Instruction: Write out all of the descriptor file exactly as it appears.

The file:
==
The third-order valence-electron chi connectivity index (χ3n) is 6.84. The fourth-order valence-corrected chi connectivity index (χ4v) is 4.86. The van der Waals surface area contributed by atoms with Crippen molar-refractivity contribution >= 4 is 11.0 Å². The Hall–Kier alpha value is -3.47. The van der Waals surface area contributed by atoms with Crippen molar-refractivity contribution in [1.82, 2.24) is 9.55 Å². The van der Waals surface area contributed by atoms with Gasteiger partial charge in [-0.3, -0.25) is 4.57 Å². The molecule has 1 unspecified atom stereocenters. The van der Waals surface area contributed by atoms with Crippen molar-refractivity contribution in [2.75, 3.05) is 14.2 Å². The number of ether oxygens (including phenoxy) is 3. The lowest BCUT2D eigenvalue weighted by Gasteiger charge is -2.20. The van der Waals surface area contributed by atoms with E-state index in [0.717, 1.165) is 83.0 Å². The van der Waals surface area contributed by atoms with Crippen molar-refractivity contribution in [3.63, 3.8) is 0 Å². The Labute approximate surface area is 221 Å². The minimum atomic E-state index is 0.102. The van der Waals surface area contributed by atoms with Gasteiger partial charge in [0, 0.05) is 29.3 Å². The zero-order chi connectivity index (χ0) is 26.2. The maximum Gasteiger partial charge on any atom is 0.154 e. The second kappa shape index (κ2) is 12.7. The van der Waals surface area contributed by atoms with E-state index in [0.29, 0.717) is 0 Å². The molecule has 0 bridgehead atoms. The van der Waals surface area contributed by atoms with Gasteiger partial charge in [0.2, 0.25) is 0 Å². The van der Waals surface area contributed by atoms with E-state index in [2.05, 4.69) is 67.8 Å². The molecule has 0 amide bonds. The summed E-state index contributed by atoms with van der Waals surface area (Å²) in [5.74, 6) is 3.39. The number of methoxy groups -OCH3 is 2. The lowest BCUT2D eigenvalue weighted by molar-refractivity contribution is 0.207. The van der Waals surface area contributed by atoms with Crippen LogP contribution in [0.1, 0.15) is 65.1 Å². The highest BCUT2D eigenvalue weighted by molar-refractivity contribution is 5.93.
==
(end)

The third-order valence-electron chi connectivity index (χ3n) is 6.84. The fourth-order valence-corrected chi connectivity index (χ4v) is 4.86. The van der Waals surface area contributed by atoms with Crippen molar-refractivity contribution >= 4 is 11.0 Å². The Hall–Kier alpha value is -3.47. The van der Waals surface area contributed by atoms with Crippen molar-refractivity contribution in [1.82, 2.24) is 9.55 Å². The van der Waals surface area contributed by atoms with Gasteiger partial charge in [-0.3, -0.25) is 4.57 Å². The molecule has 1 unspecified atom stereocenters. The van der Waals surface area contributed by atoms with Crippen molar-refractivity contribution in [2.75, 3.05) is 14.2 Å². The number of ether oxygens (including phenoxy) is 3. The lowest BCUT2D eigenvalue weighted by Gasteiger charge is -2.20. The van der Waals surface area contributed by atoms with E-state index in [0.717, 1.165) is 83.0 Å². The van der Waals surface area contributed by atoms with Crippen molar-refractivity contribution in [3.63, 3.8) is 0 Å². The Labute approximate surface area is 221 Å². The minimum atomic E-state index is 0.102. The van der Waals surface area contributed by atoms with Gasteiger partial charge in [0, 0.05) is 29.3 Å². The zero-order chi connectivity index (χ0) is 26.2. The maximum Gasteiger partial charge on any atom is 0.154 e. The second kappa shape index (κ2) is 12.7. The van der Waals surface area contributed by atoms with E-state index in [0.29, 0.717) is 0 Å². The molecule has 0 bridgehead atoms. The van der Waals surface area contributed by atoms with Gasteiger partial charge in [0.2, 0.25) is 0 Å². The van der Waals surface area contributed by atoms with E-state index in [2.05, 4.69) is 67.8 Å². The molecule has 0 amide bonds. The summed E-state index contributed by atoms with van der Waals surface area (Å²) in [5.74, 6) is 3.39. The number of methoxy groups -OCH3 is 2. The lowest BCUT2D eigenvalue weighted by molar-refractivity contribution is 0.207. The van der Waals surface area contributed by atoms with Crippen LogP contribution in [0.1, 0.15) is 65.1 Å². The highest BCUT2D eigenvalue weighted by molar-refractivity contribution is 5.93.